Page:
In June 2015, I was painfully reminded of my tendency to prioritize productivity over presence. I wrote a blog post entitled “When I Chose to be Productive Instead of Present” where I recounted that day when I broke my son’s heart. During his last day of summer basketball, he played his best game ever. While he was playing his best game, I was at the bank running an errand. It broke my heart to hear him tell me afterwards, “I really can’t tell you with words. I just wish you had seen me.”

Many times, I’ve missed the joy and meaning of being PRESENT: seeing my children score goals or play well, hearing my children joyfully talk about what they did with their friends, relaxing with my husband after he has a long day at work, playing fetch with our eager dog, enjoying conversation with family while at the table, and allowing my mind to be quiet and my body to be still so I remember to appreciate my breath, my life, my blessings.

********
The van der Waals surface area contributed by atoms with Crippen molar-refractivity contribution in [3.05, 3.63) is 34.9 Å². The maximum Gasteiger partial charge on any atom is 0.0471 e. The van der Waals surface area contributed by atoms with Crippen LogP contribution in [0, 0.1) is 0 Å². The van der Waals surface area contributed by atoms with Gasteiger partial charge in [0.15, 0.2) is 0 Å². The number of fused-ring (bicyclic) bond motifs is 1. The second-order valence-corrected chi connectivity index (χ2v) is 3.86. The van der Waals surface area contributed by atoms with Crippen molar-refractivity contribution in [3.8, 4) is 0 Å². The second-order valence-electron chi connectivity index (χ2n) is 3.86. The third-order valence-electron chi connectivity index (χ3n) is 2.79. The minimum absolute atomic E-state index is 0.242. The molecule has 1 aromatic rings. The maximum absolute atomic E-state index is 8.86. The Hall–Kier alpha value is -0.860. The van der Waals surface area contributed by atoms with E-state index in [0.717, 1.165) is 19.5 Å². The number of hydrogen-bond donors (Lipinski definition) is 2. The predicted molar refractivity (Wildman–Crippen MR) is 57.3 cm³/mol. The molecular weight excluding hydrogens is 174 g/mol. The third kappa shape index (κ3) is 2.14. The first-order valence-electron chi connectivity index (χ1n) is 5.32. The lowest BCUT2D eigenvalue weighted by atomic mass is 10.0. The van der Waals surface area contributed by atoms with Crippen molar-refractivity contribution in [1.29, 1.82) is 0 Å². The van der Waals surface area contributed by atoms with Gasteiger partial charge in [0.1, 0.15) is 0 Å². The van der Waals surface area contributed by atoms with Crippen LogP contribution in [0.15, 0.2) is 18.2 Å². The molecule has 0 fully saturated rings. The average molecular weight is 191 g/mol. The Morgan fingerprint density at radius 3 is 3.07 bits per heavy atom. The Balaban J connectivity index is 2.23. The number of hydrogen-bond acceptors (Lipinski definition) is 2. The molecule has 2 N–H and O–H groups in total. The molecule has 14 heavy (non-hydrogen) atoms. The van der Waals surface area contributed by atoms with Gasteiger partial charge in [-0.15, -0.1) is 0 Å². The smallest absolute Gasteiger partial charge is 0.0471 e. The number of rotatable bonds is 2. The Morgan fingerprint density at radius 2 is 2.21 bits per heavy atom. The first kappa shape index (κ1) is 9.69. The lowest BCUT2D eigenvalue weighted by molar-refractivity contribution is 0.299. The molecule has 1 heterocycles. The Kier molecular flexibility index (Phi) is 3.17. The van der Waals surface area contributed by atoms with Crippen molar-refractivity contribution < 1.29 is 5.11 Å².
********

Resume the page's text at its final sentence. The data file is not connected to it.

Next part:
This year, in 2016, I choose to be more PRESENT (starting with leaving the phone behind when I go to the bathroom).


If the Ghosts of Christmas Visited Me Today


Image taken from page 78 of 'A Christmas Carol ... With illustrations [from drawings by S. Eytinge.]' A Christmas Carol by Charles Dickens is set in 19th century London. In this story, the old miser Ebenezer Scrooge was visited on Christmas Eve by three ghosts (in modern times, they would more likely be called spirits): the Ghost of Christmas Past, the Ghost of Christmas Present, and the Ghost of Christmas Yet to Come. After these ghosts showed him various moments in his past, in the present time, and in the possible future, Scrooge is overwhelmed with regret over how he has become a selfish, unkind man and transforms into a caring and generous one.

As I finish my traditional Christmas read, I ask myself, “If I were to be visited by the three Ghosts of Christmas, what would they show me?”

The Ghost of Christmas Past might show me this:
My brothers, sister and I are in our pajamas on Christmas morning, checking our stockings and underneath the tree for Santa’s gifts. Our parents are sitting nearby as we excitedly open presents. I give Mom and Dad my handmade greeting card, decorated with a crayon drawing of a Christmas tree. While still in our comfy pajamas, we enjoy breakfast together before it’s time to get dressed for Christmas Day mass.